Wetlands are areas where water is the primary factor controlling the environment and the associated plant and animal life. Being a reservoir of rich biodiversity, wetlands have protected and also helped in maintaining environmental equilibrium.
Wetlands are found in areas where the water table is at or near the surface of the land, or where the land is covered by water. In simpler terms they are areas filled with water either seasonally or permanently.
For quite some time, they had been treated as transitional habitats or serial stages in succession from open water to land but the wetlands are now considered to be distinct ecosystems having specific ecological characteristics, functions and values.
With industrialization, the cities and town started expanding and concomitantly the demand for new land areas. Encroaching wetland areas would lead to further degradation of environment, and so a proper understanding of wetland and its functions was felt exigent by environment workers and activists, organizations and governments.
This led to the adoption of Ramasar Convention which define wetlands as: ‘areas of marsh, fen, peat land or water, whether natural or artificial, permanent or temporary, with water that is static or flowing, fresh, brackish or salt, including areas of marine water the depth of which at low tide does not exceed six meters’.
Wetlands, natural and manmade, freshwater or brackish, provide numerous ecological services. The density of birds, in particular, is an accurate indication of the ecological health of a particular wetland. However, unsustainable use of wetland without reckoning of their assimilative capacity constitutes major threat to the conservation and management of these vital biodiversity rich areas.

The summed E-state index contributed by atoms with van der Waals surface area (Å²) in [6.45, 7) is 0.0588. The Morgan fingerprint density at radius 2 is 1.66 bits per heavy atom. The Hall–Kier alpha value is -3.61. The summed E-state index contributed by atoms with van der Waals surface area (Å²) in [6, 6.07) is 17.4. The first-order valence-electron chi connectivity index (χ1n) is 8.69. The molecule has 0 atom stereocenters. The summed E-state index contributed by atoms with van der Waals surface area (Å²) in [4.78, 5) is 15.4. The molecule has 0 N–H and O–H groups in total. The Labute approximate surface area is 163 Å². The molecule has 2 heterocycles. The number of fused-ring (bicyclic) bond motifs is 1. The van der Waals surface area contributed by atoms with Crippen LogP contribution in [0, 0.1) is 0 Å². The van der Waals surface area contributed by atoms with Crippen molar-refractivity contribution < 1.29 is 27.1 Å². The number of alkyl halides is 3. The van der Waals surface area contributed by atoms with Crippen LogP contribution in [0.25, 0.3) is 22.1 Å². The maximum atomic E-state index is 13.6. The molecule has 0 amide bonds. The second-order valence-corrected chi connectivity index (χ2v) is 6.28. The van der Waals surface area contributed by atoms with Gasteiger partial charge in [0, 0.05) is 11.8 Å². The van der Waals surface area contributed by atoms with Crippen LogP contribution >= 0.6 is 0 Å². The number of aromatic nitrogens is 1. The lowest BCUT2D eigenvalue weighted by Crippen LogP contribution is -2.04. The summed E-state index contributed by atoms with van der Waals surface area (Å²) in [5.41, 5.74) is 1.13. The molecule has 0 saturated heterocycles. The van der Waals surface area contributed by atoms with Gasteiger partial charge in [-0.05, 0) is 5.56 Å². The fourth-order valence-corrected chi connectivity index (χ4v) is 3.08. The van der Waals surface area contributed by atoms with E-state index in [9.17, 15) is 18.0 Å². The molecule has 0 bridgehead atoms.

India’s wetlands are catalogued in the National Wetland Atlas prepared by the Ahmedabad-based Space Application Centre. The Atlas identifies a total of 201,503 wetlands covering 14.7 million hectares across the country. Areas under rivers and streams, pegged at 5.3 million hectares, are not covered under the wetland rules.
Man-made wetlands – which number 145,641, or 72% of the total number, and are spread over 4.4 million hectares – are also excluded. In other words, the rules fail to cover 9.7 million hectares or 65% of the total area identified as wetlands by the government.
The riverine state of Assam has numerous wetlands, the majority of which can be term as floodplain wetland with immense economic value provides source of livelihood for local community.
While the productivity and survival of these wetlands is totally dependent on human activities and interferences which pose a great threat to the existing ecological balance. Southern Kamrup Region of Assam is rich for flood plain wetland diversity, particularly the Dora Beel, Chanddubi & Salsala Wetlands- connecting with Kolohi tributary and Brahmaputra River.
This aquatic zone is the habitant of world famous National Water Animal River Dolphin (Which is enlisted as endangered Animal by WWF). Besides, the habitat of national aquatic animal river dolphin of Kulshi river is maintained in the confluence of Dora Beel & Kolohi river, which is the prime terrain of the said animal.